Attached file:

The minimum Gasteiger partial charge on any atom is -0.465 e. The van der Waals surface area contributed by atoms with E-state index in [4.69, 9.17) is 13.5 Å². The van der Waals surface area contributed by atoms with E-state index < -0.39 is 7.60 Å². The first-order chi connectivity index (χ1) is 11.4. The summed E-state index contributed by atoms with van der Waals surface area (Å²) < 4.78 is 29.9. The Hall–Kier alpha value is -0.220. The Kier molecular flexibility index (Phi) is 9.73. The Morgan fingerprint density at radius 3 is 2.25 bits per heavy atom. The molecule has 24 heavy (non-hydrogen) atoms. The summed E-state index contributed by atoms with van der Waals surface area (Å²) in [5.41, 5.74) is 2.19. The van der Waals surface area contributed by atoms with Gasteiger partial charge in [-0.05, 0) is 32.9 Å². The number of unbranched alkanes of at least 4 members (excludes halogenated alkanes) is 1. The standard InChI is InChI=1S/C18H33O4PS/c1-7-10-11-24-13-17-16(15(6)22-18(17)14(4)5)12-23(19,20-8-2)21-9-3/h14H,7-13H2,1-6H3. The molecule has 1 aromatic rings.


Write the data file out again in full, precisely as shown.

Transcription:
The minimum Gasteiger partial charge on any atom is -0.465 e. The van der Waals surface area contributed by atoms with E-state index in [4.69, 9.17) is 13.5 Å². The van der Waals surface area contributed by atoms with E-state index < -0.39 is 7.60 Å². The first-order chi connectivity index (χ1) is 11.4. The summed E-state index contributed by atoms with van der Waals surface area (Å²) < 4.78 is 29.9. The Hall–Kier alpha value is -0.220. The Kier molecular flexibility index (Phi) is 9.73. The Morgan fingerprint density at radius 3 is 2.25 bits per heavy atom. The molecule has 24 heavy (non-hydrogen) atoms. The summed E-state index contributed by atoms with van der Waals surface area (Å²) in [5.41, 5.74) is 2.19. The van der Waals surface area contributed by atoms with Gasteiger partial charge in [-0.05, 0) is 32.9 Å². The number of unbranched alkanes of at least 4 members (excludes halogenated alkanes) is 1. The standard InChI is InChI=1S/C18H33O4PS/c1-7-10-11-24-13-17-16(15(6)22-18(17)14(4)5)12-23(19,20-8-2)21-9-3/h14H,7-13H2,1-6H3. The molecule has 1 aromatic rings.